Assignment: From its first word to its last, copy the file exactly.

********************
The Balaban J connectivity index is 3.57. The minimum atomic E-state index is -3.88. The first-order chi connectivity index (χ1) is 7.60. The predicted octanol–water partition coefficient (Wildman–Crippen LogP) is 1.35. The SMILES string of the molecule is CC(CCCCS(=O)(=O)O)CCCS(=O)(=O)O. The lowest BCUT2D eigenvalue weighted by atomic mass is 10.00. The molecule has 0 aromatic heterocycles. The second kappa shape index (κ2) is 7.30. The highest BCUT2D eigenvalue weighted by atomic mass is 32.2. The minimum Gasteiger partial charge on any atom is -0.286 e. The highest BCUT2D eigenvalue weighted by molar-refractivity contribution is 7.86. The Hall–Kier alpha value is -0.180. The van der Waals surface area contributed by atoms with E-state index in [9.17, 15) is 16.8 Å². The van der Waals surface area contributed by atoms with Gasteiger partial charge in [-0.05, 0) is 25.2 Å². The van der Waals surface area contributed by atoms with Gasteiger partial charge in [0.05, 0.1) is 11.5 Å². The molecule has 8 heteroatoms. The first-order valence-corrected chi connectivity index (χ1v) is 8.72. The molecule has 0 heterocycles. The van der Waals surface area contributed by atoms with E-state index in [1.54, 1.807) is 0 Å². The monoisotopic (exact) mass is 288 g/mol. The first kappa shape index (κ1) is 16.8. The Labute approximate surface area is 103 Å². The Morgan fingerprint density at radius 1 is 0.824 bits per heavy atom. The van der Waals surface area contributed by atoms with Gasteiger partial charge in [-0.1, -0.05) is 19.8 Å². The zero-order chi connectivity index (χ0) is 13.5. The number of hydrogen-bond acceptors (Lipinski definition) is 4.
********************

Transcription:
The Balaban J connectivity index is 3.57. The minimum atomic E-state index is -3.88. The first-order chi connectivity index (χ1) is 7.60. The predicted octanol–water partition coefficient (Wildman–Crippen LogP) is 1.35. The SMILES string of the molecule is CC(CCCCS(=O)(=O)O)CCCS(=O)(=O)O. The lowest BCUT2D eigenvalue weighted by atomic mass is 10.00. The molecule has 0 aromatic heterocycles. The second kappa shape index (κ2) is 7.30. The highest BCUT2D eigenvalue weighted by atomic mass is 32.2. The minimum Gasteiger partial charge on any atom is -0.286 e. The highest BCUT2D eigenvalue weighted by molar-refractivity contribution is 7.86. The Hall–Kier alpha value is -0.180. The van der Waals surface area contributed by atoms with E-state index in [9.17, 15) is 16.8 Å². The van der Waals surface area contributed by atoms with Gasteiger partial charge in [-0.05, 0) is 25.2 Å². The van der Waals surface area contributed by atoms with Gasteiger partial charge in [0.05, 0.1) is 11.5 Å². The molecule has 8 heteroatoms. The first-order valence-corrected chi connectivity index (χ1v) is 8.72. The molecule has 0 heterocycles. The van der Waals surface area contributed by atoms with E-state index in [1.54, 1.807) is 0 Å². The monoisotopic (exact) mass is 288 g/mol. The first kappa shape index (κ1) is 16.8. The Labute approximate surface area is 103 Å². The Morgan fingerprint density at radius 1 is 0.824 bits per heavy atom. The van der Waals surface area contributed by atoms with Gasteiger partial charge in [-0.1, -0.05) is 19.8 Å². The zero-order chi connectivity index (χ0) is 13.5. The number of hydrogen-bond acceptors (Lipinski definition) is 4.